Diel vertical migration (DVM) of zooplankton has intrigued ecologists for over
100 years. Traditional DVM theory holds that Daphnia migrate into the hypolimnion
during the daytime to escape predation pressure from visually-hunting predators, while
nighttime ascent into the epilimnion facilitates feeding and growth. It has been
demonstrated that Daphnia behavior may be altered by algal quantity, predator cues, and
temperature or light levels. However, little was known about how algal quality (in terms
of nutrient content) affects Daphnia vertical position. This dissertation examines the
effects of algal quality on the daytime habitat selection of Daphnia through laboratory
experiments and analysis of field data.
Laboratory studies examined the movements of Daphnia in a thermally-stratified
water column. When algal quality was high (C:P ~ 150) throughout the water column,
mature Daphnia were found in the epilimnion during the daytime, despite the presence of
a predator cue. However, when algal quality was low (C:P ~1500) throughout the water
column, mature Daphnia tended to spend the daytime in the hypolimnion. These habitat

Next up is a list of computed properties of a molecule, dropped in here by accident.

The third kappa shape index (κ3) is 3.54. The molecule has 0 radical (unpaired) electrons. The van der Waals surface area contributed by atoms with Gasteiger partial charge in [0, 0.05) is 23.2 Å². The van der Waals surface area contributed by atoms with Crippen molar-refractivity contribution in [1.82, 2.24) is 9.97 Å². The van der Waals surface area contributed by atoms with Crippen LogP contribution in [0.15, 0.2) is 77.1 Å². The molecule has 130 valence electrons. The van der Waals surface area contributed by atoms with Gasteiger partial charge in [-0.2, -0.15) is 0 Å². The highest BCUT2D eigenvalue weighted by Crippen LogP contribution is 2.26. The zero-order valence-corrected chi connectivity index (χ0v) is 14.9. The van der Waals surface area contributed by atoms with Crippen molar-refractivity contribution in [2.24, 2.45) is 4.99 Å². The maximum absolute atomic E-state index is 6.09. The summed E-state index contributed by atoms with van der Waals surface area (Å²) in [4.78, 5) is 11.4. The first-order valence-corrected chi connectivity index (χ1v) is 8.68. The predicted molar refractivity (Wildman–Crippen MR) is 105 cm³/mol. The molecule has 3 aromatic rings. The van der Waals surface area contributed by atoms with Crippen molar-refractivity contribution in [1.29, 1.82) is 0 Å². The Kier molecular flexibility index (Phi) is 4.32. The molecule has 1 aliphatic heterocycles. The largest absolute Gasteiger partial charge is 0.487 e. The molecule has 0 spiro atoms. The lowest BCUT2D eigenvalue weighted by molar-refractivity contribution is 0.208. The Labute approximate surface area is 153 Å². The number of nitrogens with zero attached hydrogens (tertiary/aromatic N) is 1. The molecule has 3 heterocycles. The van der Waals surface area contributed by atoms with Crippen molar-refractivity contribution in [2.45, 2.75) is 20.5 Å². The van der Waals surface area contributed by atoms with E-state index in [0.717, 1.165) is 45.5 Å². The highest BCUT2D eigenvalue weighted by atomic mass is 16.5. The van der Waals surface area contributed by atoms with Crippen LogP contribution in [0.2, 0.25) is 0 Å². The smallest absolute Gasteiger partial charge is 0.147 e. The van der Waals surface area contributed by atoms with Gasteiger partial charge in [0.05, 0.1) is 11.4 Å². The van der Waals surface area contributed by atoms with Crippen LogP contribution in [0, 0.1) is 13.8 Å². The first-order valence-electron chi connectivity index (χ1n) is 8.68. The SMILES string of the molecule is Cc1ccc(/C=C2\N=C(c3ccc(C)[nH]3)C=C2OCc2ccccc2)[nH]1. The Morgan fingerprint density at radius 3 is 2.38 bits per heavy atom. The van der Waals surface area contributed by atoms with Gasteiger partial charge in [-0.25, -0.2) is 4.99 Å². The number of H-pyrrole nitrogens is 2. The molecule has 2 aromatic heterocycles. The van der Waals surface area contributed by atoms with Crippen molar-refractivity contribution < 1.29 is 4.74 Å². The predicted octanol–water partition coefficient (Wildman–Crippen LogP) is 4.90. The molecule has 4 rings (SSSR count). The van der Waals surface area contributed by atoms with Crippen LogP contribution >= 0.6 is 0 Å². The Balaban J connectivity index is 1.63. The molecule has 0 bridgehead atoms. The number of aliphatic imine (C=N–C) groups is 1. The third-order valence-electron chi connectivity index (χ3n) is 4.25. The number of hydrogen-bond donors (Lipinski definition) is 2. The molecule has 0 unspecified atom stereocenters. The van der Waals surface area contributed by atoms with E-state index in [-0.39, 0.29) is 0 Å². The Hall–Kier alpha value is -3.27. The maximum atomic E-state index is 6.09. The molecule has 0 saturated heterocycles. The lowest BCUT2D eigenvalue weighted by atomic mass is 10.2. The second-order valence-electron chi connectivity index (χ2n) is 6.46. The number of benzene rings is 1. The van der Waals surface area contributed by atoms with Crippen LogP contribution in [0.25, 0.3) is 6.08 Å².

preferences were not detected when the experiment was repeated using young juveniles
(age 0-5 days), though at age 6 days, juveniles’ behavior appeared to begin to shift
toward that of adults. As expected, body mass, fecundity, and net reproductive rate were
found to be positively correlated with increased environmental temperature, and
fecundity and net reproductive rate were positively correlated with increased food
A field study of 34 lakes revealed that habitat selection was not only food-quality
dependent, but also species-specific. D. retrocurva and D. mendotae exhibited a
preference for the upper lake layer when food quality was good throughout the water
column, but not when food quality was poor in the upper layer. D. pulicaria did not
exhibit any layer preference in either lake environment.
The results from this research provide insight into Daphnia’s ability to balance
the multiple factors associated with a heterogeneous vertical gradient in order to realize
maximum productivity, and thus maximum fitness, in the presence of visually-hunting
predators. The results further indicate that food quality is an important factor in
determining habitat selection, productivity, and ultimately fitness.
University of Minnesota Ph.D. dissertation. January 2009. Major: Water Resources Science. Advisor: Dr. Raymond M. Newman. 1 computer file (PDF); xi, 206 pages, appendices A-C.
Forman, Mary Rebecca.
Habitat selection and ecological stoichiometry: the role of seston C:P in Daphnia daytime spatial location..
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